SMART LIVING: Last summer, the World Health Organization declared a pandemic for the H1N1 virus (initially called the “swine flu” by the media). That fall, there was a vaccine shortage. What has the medical community learned from last year’s crisis?
RITA ALLEN: Well, I think everybody who did not care about influenza before knows something about it now. We have learned much about stockpiling medical supplies, vaccine manufacturing and distribution, and the importance of communication with visitors and staff.
MARY ALICE SMILEY: Many physician offices turned to us for advice since we had ready access to information. We were able to make suggestions on how to control disease brought into their offices, such as having people report any flu-like illness as they sign in, and providing masks, tissues, and hand gel. Our OB/GYN offices were particularly interested in protecting their pregnant patients. All of our recommendations were based on those from the CDC, the Centers for Disease Control and Prevention.
RITA ALLEN: We have learned that we can count on the CDC. With the various media reports coming in from different sources, we were able to turn to them for accurate updates, guidelines and recommendations. We are blessed to live in a country that provides us with these outstanding resources.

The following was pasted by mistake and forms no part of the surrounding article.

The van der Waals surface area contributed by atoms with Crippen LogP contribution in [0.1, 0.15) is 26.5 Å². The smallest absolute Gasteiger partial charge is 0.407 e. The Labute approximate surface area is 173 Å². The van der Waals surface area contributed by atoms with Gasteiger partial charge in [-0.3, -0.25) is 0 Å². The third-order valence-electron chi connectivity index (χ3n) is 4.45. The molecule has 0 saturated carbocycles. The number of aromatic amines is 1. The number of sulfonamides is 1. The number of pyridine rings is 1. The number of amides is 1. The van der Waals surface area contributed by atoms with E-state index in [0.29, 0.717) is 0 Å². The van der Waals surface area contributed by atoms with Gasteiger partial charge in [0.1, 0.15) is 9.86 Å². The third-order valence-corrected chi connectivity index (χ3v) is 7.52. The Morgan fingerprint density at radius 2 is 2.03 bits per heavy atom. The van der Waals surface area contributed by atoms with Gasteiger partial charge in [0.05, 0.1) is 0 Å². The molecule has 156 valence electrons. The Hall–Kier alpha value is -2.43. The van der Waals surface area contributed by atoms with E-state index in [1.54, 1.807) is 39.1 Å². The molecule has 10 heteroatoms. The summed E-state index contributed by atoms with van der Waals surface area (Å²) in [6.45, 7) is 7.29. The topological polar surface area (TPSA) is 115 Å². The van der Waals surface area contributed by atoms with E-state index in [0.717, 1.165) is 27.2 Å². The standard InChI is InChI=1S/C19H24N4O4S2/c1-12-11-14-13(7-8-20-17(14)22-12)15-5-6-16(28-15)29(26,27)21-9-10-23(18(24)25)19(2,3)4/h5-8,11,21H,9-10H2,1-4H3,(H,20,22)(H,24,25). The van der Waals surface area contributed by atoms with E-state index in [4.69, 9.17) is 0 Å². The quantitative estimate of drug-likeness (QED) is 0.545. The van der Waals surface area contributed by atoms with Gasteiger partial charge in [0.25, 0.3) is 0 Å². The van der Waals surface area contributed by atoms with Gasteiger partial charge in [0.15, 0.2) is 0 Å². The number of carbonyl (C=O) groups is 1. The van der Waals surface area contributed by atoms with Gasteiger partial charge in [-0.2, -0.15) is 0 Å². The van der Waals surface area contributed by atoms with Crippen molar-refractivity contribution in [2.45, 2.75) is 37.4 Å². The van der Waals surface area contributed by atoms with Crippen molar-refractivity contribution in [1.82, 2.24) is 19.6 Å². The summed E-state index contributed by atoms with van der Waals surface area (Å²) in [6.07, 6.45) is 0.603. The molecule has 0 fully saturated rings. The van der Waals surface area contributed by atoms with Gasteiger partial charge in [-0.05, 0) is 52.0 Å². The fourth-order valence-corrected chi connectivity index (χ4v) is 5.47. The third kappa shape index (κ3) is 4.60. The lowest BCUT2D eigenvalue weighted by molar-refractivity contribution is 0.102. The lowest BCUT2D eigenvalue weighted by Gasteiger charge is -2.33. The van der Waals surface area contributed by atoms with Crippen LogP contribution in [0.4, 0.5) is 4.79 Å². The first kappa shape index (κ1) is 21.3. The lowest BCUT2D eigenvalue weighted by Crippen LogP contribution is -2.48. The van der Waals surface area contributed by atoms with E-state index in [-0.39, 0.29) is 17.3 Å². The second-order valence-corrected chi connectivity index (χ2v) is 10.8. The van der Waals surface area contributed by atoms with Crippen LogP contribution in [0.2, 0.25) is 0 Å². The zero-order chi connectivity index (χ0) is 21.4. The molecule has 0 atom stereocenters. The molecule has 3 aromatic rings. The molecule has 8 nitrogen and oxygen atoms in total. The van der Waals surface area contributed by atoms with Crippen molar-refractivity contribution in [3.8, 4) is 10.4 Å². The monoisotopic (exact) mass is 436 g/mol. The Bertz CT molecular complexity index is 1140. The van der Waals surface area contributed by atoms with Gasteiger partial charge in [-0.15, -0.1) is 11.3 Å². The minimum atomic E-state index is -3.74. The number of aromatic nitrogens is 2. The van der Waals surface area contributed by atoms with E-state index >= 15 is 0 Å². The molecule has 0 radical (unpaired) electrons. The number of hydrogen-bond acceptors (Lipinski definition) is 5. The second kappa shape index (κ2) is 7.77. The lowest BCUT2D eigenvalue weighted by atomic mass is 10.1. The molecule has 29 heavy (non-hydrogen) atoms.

MARY ALICE SMILEY: I think everyone learned how quickly a pandemic can envelop the world because we are such mobile people.
Mary Alice Smiley, RN,CIC and Rita Allen, RN, CIC, Infection Prevention and Control Practitioners, St. Joseph’s/Candler
SL: What lessons have the public learned from last year’s pandemic? What can they do about the flu this year?
RA: While many people were hoping and waiting for the H1N1 vaccine to arrive, we all learned about other things that can help protect us from the flu, such as hand washing, coughing into your elbow, and staying home when you’re sick to avoid infecting others. With many people taking flu vaccine for the first time in their lives and achieving great protection, hopefully some myths about flu vaccine have been proved false.
MAS: It should be clear to the public that influenza is a dangerous disease and it doesn't just kill elderly people. We hope that more people are committed to getting their flu shot annually and making sure their entire family is protected. The public was not always happy with the visitor restrictions we enacted at the hospital last year. But hopefully they understand that we must first protect our patients and ensure that our staff remains healthy so that they can care for them.